Michael Shermer. Anything that asks you to deny demonstrable fact, to force yourself into ignorance, to accept a lie in place of truth, is not a smart move. No wonder violence, crime, neglect, and abuse are so often correlated with religious fervor. The very basis of religious indoctrination, of faith, is forcing a person to deny what is natural, truthful, and human.
Michael Shermer says the human tendency to believe strange things -- from alien abductions to dowsing rods -- boils down to two of the brain's most basic, hard-wired survival skills. He explains what they are, and how they get us into trouble.
http://www.ted.com Why do people see the Virgin Mary on cheese sandwiches or hear demonic lyrics in "Stairway to Heaven"? Using video, images and music, professional skeptic Michael Shermer explores these and other phenomena, including UFOs and alien sightings. He offers cognitive context: In the absence of sound science, incomplete information...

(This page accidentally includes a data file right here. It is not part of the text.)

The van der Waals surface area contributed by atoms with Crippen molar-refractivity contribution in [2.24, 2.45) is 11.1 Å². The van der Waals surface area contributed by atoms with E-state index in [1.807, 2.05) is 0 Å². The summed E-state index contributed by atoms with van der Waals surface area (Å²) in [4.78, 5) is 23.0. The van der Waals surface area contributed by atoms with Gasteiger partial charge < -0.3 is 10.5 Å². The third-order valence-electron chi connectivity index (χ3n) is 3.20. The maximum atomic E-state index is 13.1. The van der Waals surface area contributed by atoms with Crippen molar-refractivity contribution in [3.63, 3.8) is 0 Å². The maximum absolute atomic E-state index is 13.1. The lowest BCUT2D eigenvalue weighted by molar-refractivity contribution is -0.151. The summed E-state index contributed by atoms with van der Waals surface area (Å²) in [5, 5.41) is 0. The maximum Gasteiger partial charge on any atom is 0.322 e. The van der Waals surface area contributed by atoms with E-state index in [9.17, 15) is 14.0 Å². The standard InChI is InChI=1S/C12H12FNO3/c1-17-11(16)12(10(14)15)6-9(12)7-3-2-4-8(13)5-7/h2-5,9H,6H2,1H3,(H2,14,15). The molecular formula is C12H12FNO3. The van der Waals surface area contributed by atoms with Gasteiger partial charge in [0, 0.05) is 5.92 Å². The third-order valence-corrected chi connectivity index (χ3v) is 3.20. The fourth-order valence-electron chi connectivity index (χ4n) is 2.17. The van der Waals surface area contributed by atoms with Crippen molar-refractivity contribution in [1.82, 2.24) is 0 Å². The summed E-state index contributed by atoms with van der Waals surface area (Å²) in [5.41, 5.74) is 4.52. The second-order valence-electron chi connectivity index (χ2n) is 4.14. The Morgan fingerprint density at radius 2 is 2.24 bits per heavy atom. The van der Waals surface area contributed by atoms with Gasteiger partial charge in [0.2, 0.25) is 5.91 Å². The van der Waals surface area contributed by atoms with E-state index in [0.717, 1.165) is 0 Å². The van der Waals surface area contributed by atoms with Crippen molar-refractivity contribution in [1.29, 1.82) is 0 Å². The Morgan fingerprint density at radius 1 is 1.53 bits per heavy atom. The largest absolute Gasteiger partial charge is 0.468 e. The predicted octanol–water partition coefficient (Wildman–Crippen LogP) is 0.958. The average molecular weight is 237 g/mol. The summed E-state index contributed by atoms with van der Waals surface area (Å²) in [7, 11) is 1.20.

Michael Shermer: Why people believe weird things | Video on TED.com Why do people interpret window stains as human figures, hear voices in random sounds generated by electronic devices or find conspiracies in the daily news? It's called the priming effect, in which our brain and senses are prepared to interpret the environment according to what we are looking for.
Why do people see the Virgin Mary on a cheese sandwich or hear demonic lyrics in "Stairway to Heaven"? Using video and music, skeptic Michael Shermer shows how we convince ourselves to believe -- and overlook the facts.